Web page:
Sydney ‘airport city’ decades away with planning delays
Samantha Lock |
One of the largest infrastructure and building projects in the country could be under construction for the next 50 years.
The blueprint for Sydney’s newest city – to be built on the doorstep of a 24-hour international airport – has been revealed, though it will likely take decades to reach completion.
The draft master plan for the Bradfield city centre, which includes a pool, a central park, 10,000 new homes and tree-lined pedestrian only streets, was unveiled by the NSW government on Monday.
But industry and local representatives say construction of the city hub will not keep pace with the scheduled opening of the Western Sydney Airport and metro in 2026.
Business Western Sydney chief executive and former state Labor housing minister David Borger said the government had been too slow to release land for use and was falling behind states like Victoria and Queensland, where it was cheaper and easier to build.
The delays have frustrated dozens of freight and logistics companies who signed memorandums of understanding up to seven years ago but were still waiting for work to commence.
“They want to get cracking,” Mr Borger told AAP.
“We have all the ingredients to make things move quickly.”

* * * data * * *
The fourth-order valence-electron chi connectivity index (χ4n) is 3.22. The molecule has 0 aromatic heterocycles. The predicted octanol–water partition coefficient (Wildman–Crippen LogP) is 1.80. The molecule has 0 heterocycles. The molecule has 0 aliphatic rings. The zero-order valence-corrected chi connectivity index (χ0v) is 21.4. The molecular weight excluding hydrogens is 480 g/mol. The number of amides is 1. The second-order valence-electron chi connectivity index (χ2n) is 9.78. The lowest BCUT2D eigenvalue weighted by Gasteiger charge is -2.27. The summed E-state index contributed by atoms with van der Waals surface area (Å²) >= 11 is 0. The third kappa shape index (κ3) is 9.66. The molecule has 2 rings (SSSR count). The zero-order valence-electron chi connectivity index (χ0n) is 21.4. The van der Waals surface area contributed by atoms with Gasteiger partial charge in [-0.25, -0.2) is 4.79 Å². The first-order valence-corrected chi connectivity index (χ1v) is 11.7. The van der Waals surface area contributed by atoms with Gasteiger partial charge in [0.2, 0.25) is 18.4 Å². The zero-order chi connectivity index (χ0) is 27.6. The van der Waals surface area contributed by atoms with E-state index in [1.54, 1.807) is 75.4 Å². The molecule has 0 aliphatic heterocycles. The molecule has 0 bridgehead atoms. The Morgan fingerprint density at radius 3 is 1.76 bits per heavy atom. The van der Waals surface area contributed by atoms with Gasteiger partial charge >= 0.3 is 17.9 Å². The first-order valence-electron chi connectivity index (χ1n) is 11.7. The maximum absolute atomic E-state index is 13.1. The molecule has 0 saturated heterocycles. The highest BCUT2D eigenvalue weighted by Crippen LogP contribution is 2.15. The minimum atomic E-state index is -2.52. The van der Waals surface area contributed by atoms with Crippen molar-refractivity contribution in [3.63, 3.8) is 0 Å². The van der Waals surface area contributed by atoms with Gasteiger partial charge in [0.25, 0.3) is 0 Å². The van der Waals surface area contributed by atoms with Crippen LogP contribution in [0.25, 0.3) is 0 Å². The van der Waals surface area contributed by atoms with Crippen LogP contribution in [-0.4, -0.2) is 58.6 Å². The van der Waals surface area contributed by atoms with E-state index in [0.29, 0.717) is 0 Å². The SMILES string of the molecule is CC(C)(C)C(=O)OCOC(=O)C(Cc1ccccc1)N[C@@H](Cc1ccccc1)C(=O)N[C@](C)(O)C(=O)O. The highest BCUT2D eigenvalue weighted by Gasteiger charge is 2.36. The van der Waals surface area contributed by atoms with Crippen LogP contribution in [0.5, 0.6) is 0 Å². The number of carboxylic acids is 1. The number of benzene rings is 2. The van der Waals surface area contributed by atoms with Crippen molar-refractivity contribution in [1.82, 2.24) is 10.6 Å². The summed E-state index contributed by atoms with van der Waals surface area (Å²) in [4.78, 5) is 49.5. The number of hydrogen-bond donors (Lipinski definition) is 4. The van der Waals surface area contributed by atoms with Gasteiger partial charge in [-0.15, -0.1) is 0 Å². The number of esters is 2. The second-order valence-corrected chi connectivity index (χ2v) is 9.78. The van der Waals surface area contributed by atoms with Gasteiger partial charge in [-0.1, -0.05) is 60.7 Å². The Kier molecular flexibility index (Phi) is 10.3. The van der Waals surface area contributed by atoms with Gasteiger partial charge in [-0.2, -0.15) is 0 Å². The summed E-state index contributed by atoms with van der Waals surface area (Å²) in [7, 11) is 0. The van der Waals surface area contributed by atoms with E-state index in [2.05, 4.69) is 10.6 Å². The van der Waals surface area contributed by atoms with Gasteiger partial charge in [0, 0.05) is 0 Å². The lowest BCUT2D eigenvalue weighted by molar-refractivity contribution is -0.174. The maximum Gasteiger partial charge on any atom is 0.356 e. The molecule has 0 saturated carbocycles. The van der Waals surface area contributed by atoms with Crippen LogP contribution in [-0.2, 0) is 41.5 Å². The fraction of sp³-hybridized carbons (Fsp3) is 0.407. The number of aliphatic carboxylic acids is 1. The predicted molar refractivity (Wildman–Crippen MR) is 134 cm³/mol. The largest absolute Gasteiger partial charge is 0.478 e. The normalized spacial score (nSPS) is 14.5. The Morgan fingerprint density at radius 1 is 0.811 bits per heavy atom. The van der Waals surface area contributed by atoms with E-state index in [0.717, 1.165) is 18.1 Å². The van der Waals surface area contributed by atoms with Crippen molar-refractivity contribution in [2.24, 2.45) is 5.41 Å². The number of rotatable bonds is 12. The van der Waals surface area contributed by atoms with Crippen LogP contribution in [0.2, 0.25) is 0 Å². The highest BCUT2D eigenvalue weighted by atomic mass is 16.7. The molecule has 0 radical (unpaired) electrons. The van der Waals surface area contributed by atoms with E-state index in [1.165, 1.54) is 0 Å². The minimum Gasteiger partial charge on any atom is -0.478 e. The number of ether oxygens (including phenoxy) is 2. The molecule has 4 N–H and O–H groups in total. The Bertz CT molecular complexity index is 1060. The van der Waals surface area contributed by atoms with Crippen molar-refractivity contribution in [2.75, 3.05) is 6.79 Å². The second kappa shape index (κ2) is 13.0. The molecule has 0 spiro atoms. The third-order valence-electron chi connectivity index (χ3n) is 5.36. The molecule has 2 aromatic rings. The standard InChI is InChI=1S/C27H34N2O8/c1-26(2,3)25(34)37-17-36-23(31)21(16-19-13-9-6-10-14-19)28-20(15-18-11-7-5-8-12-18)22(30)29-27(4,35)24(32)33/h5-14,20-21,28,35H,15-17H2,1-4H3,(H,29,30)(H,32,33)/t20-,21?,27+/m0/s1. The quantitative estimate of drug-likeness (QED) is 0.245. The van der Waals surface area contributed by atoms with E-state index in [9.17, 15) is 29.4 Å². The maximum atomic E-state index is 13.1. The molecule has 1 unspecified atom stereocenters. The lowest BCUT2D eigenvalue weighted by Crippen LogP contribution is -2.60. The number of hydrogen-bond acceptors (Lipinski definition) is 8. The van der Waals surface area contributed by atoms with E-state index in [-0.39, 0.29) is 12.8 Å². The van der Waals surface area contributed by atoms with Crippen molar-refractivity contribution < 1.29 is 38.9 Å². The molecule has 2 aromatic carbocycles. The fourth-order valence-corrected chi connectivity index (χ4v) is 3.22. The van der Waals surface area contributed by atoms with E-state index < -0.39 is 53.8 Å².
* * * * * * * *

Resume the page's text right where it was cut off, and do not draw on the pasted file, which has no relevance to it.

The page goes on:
Planning Minister Paul Scully defended the speed of work, saying the decades-long development was “not the sort of thing that pops up overnight”.
“This is a once-in-a-100-years city development, a once-in-a-100-year master plan, and we’ve got to make sure that we’re doing that right,” he told reporters.
The new 114-hectare city centre will include 80 buildings at heights of up to 15 storeys, providing 10,000 homes and scope for 20,000 workers.
“While the master plan says that it’s a 50-year time horizon for this complete city to come out of the ground, I think you’ll find that it happens a whole lot quicker than that,” Mr Scully said.
Western Parkland City Authority chair Jennifer Westacott added the planning system in NSW was complex but the government was working hard to speed up development.
Liverpool Council mayor Ned Mannoun, whose local government area incorporates the new city, said investment in critical surrounding infrastructure such as roads, water and drainage had so far been ignored.
He also criticised the “1940s” transport links from existing roads in nearby suburbs, where tens of thousands of new homes were due to be built.
“It is pointless having scores of new homes if people leave their homes and are then stuck in traffic for hours on end,” Mr Mannoun said.
“You simply cannot build a new urban city with 80 new buildings in isolation without planning and resourcing the connectivity to southwest Sydney.”
Ross Grove, from the Property Council of Australia, said there was “unprecedented tenant interest” in western Sydney industrial land, but a semi-rural road network, insufficient zoned and serviced land and difficulties in relocating premises were holding businesses back.
He urged the government to upgrade key roads to ensure the airport was surrounded by a “thriving industrial, freight and logistics precinct – rather than the cow paddocks that exist today”.AAP